TAMPA — Leonardo Stoll says the transition was easy.
When he retired after 21 years in the military, he went from giving orders to Marines to giving orders to deputies-in-training at the Hillsborough Sheriff's department.
He liked the crisp uniform, the rankings, the respect.
"Your shoes are always shined. Your uniform is squared away," he said. "Those things came second-nature to me."
Hillsborough Sheriff David Gee has always liked hiring military veterans, but last week, his agency's recruiting section went on the offensive.
For the first time, they promoted the agency at bases across the southeastern United States. They visited Camp Lejeune in North Carolina, as well as Fort Gordon, Fort Stewart, the Marine Corps Logistics Base Albany and Moody Air Force Base in Georgia.
At Lejeune, Hillsborough recruiters saw about 400 people at their booth, where a television played a promotional video featuring the agency's veterans.
Stoll was one of veterans in the video. Some of the Lejeune Marines recognized him.
"They said, 'That guy taught me in the Marine Corps,' " said Hillsborough Sheriff's Maj. Alan Hill, of the training division. "It was a good connection to see."
The department has advertised at bases across Florida and regularly visits Tampa's own MacDill Air Force Base, Hill said. But the agency is always short on deputies. With about 2,200 deputies, it's one of the largest in the country, and employees regularly retire.
The agency currently has 180 law enforcement jobs open and 133 open detention deputy positions.
It can be hard to fill those ranks when the hiring standards are so strict. Between a background check, physical test, lie detector evaluation and interview, only about 10 percent of applicants are hired.
Former members of the military are some of the most successful. That's because much of the Sheriff's Office is paramilitary in style, and veterans are accustomed to boot camps, teamwork and taking orders.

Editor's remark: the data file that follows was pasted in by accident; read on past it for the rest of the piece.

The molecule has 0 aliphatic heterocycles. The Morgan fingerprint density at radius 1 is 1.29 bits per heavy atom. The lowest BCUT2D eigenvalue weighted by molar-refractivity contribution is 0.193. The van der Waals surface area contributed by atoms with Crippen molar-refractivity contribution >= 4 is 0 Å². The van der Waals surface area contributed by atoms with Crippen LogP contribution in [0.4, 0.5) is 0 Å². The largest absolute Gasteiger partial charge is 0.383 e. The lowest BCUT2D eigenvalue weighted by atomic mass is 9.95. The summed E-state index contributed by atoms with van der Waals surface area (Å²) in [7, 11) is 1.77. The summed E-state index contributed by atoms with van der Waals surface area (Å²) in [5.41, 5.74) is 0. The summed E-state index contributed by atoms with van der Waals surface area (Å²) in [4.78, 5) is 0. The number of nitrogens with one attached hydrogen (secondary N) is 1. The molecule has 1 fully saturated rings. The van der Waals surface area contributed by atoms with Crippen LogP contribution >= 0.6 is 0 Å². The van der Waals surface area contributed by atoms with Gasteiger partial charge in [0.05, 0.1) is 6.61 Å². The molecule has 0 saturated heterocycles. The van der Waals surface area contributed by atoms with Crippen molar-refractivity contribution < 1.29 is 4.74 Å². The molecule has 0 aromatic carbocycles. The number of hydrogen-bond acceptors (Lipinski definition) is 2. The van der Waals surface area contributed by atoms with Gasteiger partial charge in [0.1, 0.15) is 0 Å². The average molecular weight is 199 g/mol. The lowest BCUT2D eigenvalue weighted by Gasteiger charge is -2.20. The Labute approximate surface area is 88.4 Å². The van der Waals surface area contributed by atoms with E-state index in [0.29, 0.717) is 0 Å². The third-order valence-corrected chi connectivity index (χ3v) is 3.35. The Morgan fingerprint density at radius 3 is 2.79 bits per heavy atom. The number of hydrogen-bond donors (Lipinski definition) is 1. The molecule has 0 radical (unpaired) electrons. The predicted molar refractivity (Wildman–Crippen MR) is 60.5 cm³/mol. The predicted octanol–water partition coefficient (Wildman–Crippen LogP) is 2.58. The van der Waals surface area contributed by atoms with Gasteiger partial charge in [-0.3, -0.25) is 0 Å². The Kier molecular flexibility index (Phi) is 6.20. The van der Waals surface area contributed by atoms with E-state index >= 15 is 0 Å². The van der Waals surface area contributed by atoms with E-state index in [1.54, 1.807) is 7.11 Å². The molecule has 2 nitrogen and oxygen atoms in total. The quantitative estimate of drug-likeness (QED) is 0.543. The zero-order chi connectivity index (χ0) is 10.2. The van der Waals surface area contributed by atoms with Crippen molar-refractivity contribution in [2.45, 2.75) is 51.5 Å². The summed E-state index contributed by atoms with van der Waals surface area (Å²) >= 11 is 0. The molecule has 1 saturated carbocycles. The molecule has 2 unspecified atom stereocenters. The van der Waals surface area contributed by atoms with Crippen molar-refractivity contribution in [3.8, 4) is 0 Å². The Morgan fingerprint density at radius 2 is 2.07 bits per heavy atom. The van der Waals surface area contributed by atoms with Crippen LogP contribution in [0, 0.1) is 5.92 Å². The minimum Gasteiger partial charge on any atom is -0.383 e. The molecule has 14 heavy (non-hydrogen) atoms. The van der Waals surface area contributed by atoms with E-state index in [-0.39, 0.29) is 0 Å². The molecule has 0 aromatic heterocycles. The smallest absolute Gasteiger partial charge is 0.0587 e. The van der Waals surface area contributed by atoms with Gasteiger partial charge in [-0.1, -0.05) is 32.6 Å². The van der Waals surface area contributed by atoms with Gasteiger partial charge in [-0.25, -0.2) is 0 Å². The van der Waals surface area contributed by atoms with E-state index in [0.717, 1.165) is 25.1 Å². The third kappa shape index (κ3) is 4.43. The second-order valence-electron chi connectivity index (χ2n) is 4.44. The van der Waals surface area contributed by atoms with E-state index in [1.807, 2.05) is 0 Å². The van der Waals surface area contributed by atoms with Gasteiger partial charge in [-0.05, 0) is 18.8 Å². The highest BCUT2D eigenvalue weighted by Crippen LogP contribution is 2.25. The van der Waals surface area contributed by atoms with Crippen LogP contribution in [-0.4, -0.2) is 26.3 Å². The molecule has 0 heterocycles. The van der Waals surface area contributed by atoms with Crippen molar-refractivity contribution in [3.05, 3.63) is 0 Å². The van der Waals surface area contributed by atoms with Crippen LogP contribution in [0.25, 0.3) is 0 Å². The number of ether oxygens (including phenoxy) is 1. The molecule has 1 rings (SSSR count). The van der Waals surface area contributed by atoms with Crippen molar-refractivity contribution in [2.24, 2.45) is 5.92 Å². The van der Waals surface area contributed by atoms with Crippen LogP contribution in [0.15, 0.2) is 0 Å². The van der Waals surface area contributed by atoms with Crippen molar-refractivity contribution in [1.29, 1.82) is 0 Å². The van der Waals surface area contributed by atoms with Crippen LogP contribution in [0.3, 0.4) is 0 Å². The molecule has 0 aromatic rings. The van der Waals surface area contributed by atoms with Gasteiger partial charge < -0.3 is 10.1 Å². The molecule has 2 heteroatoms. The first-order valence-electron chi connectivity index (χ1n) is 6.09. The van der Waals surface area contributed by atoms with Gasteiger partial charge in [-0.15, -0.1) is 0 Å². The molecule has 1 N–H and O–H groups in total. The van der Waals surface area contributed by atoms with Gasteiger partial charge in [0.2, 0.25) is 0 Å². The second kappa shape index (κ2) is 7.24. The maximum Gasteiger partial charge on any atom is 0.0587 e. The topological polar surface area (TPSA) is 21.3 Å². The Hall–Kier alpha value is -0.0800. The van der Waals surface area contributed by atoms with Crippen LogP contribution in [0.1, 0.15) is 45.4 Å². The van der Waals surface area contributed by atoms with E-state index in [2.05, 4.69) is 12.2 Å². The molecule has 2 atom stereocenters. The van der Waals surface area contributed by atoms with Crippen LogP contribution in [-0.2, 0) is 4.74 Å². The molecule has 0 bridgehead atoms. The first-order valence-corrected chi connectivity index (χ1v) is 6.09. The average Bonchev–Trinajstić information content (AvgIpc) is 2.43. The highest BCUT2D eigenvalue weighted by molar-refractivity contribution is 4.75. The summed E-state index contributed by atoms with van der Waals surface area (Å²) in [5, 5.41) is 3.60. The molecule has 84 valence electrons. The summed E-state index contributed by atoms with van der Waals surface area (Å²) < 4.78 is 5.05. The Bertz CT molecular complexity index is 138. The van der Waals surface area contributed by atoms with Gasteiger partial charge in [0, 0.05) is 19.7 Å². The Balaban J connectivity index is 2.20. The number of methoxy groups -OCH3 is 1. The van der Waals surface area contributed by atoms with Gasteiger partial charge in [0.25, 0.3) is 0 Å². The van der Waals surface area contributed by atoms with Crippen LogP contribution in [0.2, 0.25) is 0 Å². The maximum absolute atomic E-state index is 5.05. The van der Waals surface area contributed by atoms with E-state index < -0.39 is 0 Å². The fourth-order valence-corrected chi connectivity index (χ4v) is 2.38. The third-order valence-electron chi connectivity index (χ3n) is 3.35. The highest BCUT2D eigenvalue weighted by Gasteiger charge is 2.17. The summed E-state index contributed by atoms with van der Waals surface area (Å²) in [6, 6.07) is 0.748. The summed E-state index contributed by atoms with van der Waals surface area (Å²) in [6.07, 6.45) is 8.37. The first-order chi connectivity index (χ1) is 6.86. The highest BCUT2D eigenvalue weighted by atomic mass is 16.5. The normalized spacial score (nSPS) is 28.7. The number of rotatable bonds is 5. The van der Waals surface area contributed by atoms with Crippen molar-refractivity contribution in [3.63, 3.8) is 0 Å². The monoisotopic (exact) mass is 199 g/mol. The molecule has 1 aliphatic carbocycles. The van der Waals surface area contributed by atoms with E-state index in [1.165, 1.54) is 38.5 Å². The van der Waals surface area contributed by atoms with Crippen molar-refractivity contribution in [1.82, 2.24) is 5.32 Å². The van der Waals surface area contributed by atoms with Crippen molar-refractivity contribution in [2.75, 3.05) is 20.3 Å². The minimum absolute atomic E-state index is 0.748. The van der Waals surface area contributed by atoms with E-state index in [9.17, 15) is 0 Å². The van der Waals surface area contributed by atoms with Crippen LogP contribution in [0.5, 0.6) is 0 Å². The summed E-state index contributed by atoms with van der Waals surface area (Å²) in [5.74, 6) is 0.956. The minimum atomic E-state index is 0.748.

"They're going from serving their country to serving their community, much in the same way," Hill said.
Over the past several years, recruits have had to make it through a two-week boot camp in Lithia called "Sheriff's Orientation Training," or SOT. It is physically and mentally demanding, and Stoll previously worked as a SOT instructor, barking orders at recruits much like in the Marine Corps.
He says it's obvious which trainees are veterans.
"They know how to communicate. They know how to lead," he said. "And that's obvious from Day 1 when they enter the SOT program. They act, walk and talk different."
Hill says the agency should know the success of its hiring effort in coming months, as service members transitioning out of the military apply to the Sheriff's Office. Regardless, they plan to continue promoting at bases both in Florida and out of state.
"We want people exiting the military to know this is an option," Hill said. "And this is a good way to get the word out."
Jessica Vander Velde can be reached at firstname.lastname@example.org or (813) 226-3433.